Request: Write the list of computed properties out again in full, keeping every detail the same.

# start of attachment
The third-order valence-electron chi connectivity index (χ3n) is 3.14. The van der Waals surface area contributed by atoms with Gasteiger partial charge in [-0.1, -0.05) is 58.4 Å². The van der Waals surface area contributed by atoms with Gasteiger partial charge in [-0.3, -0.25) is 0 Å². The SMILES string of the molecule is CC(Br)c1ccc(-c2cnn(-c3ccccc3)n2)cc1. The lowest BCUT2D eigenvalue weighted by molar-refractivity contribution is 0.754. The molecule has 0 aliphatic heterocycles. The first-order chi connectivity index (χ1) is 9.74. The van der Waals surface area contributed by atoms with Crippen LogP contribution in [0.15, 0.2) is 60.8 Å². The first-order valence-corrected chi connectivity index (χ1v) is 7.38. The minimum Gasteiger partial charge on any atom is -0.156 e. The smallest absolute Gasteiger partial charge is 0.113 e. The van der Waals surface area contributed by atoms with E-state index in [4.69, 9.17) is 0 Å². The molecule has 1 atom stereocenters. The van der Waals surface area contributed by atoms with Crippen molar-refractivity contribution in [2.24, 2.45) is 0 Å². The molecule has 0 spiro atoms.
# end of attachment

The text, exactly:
The third-order valence-electron chi connectivity index (χ3n) is 3.14. The van der Waals surface area contributed by atoms with Gasteiger partial charge in [-0.1, -0.05) is 58.4 Å². The van der Waals surface area contributed by atoms with Gasteiger partial charge in [-0.3, -0.25) is 0 Å². The SMILES string of the molecule is CC(Br)c1ccc(-c2cnn(-c3ccccc3)n2)cc1. The lowest BCUT2D eigenvalue weighted by molar-refractivity contribution is 0.754. The molecule has 0 aliphatic heterocycles. The first-order chi connectivity index (χ1) is 9.74. The van der Waals surface area contributed by atoms with Crippen LogP contribution in [0.15, 0.2) is 60.8 Å². The first-order valence-corrected chi connectivity index (χ1v) is 7.38. The minimum Gasteiger partial charge on any atom is -0.156 e. The smallest absolute Gasteiger partial charge is 0.113 e. The van der Waals surface area contributed by atoms with E-state index in [4.69, 9.17) is 0 Å². The molecule has 1 atom stereocenters. The van der Waals surface area contributed by atoms with Crippen molar-refractivity contribution in [2.24, 2.45) is 0 Å². The molecule has 0 spiro atoms.